Freelancing is differently a skill. What have you learned over the years?

The Art of Editing Film

I finally finished a book I’ve been reading for a few months now.

The Conversations: Walter Murch and the Art of Editing Film – Michael Ondaatje.
The thing about this book is that it gives such insight I never want it to end. I love carrying it around with pride, and can’t wait for someone to ask me about what I am reading so I could go in to great details of what I’m learning.
 Its a conversation between Film Editor, Walter Murch and Writer of The English Patient, Michael Ondaatje. They discussed work, art, poetry, the language of film and so many other interesting things. I couldn’t help but be thankful for the fact writer, Michael Ondaatje took the time to create this book. I felt like it was a special gift to inspiring film editors everywhere.

I already want to read it over. Here are some things I learned from the book.. and believe me so much more!

“What the world thinks is a success, what it rewards, has sometimes very little do to with the essential content of the work and how it relates to the author and his own development.” Walter was talking about his film Returned to Oz, it didn’t do well at the box office because it was dark and more life like. I remember watching this film as a little girl and when I got older I thought I had dreamt it. He stayed true to the version of the Return to Oz books. He was very proud of the outcome as many where but the general public didn’t like the fact it was dark. Which the books themselves were rejected in children’s libraries because it has witches in it. He quotes Rilke’s, “The point of life is to fail at greater and greater things.” He continues, “Every film has lessons to teach us- if we receive those lessons in the right way. That’s the trick..”

He also gives great insight on the art of film making -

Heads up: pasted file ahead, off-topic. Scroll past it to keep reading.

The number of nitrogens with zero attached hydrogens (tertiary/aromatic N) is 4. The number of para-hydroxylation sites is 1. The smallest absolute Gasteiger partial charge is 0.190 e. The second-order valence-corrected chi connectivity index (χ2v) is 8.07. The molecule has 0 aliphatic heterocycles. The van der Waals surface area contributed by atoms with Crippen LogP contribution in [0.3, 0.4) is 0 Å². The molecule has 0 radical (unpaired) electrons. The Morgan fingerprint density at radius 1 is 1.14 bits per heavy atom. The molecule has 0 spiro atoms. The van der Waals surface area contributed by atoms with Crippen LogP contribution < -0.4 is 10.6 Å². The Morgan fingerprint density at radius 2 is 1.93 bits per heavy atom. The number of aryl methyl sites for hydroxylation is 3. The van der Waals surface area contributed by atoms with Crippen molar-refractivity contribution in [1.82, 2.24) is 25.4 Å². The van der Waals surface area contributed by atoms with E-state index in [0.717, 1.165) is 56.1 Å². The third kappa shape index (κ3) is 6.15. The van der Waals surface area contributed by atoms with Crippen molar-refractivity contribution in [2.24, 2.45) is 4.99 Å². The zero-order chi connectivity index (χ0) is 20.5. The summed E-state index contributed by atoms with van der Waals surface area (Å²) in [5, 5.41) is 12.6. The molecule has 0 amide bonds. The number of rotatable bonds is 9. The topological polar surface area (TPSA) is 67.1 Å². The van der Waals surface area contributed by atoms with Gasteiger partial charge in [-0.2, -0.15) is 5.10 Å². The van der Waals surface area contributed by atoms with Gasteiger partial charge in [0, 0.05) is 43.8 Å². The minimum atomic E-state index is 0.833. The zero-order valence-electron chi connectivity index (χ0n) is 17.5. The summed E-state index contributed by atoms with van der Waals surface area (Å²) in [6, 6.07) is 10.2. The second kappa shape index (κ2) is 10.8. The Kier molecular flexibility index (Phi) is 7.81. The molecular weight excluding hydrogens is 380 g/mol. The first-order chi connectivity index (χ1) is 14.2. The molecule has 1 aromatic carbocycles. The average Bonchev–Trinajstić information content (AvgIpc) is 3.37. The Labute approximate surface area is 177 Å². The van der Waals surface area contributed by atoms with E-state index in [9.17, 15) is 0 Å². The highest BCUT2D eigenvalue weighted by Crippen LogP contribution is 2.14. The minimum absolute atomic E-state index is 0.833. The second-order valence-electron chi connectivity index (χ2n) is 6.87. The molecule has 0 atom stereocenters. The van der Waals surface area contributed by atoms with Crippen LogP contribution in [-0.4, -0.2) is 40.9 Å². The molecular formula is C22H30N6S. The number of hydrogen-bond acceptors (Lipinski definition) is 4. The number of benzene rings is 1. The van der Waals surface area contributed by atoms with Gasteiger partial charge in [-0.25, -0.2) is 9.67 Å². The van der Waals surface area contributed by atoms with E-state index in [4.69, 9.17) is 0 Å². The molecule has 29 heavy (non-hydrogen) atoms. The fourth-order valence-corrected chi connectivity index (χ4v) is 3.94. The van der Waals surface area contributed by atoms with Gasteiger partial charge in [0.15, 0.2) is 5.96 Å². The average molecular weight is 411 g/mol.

”The task of the camera in his [Sidney Lumet, 12 Angry Men] films is not only to record but to reveal the hidden agenda, the hidden psychology-psychology that may even be hidden from the characters themselves, but which he’s revealing to us.”

“I’m taking into consideration, at the point of the cut, where the audience’s eye is and in what direction it’s moving, and with what speed. The editor has to imagine the audience’s point of attention when the film is projected, and has to be able to predict where ninety-nine percent of the audience is looking at any moment.”

“Every shot is a thought or a series of thoughts, expressed visually. When a thought begins to run out of steam, that the point at which you cut.”

How the story is told is essential to the story, the chemistry between sound and picture. He discuss that even the Prelude (beginning credits) is impotent to the movie. It sets up the audience for that is coming next.

The danger in breaking the rules to film, like introducing an important character to late in the movie. It can not only seem awkward but the audience has no investment in this person or no emotional connection.

Divergent – when you start with all the characters in the same time and space. (American Graffiti)
Convergent – two or three stories that start separately and then flow together. (Like the English Patient)

“There are two different kinds of film making; The Hitchcock idea that a film is already completed in the creator’s head or the Coppola concept that thrives on process..It has to be said-both system have their risks.”

“One of the reasons I lobby for the increased collaboration of everyone who can have a voice on a film is that through collaboration you add facets to the work. The work is going to be seen by millions of people, over many decades and under very many different circumstances, and even though the film is a fixed thing, you want it to be multifaceted so that different people will see different things in it and come away rewarded.”

I love reading and listening to Walter talk about the art of editing. He says its much like writing poetry, “The decision where to cut film is very similar to the decision, in writing poetry, of where to end each line..We do very much the same in film: the end of a shot gives the image of the last frame an added significance, which we exploit.” I always walk away enlightened and encouraged to keep on moving forward with my dream of being a film editor one day.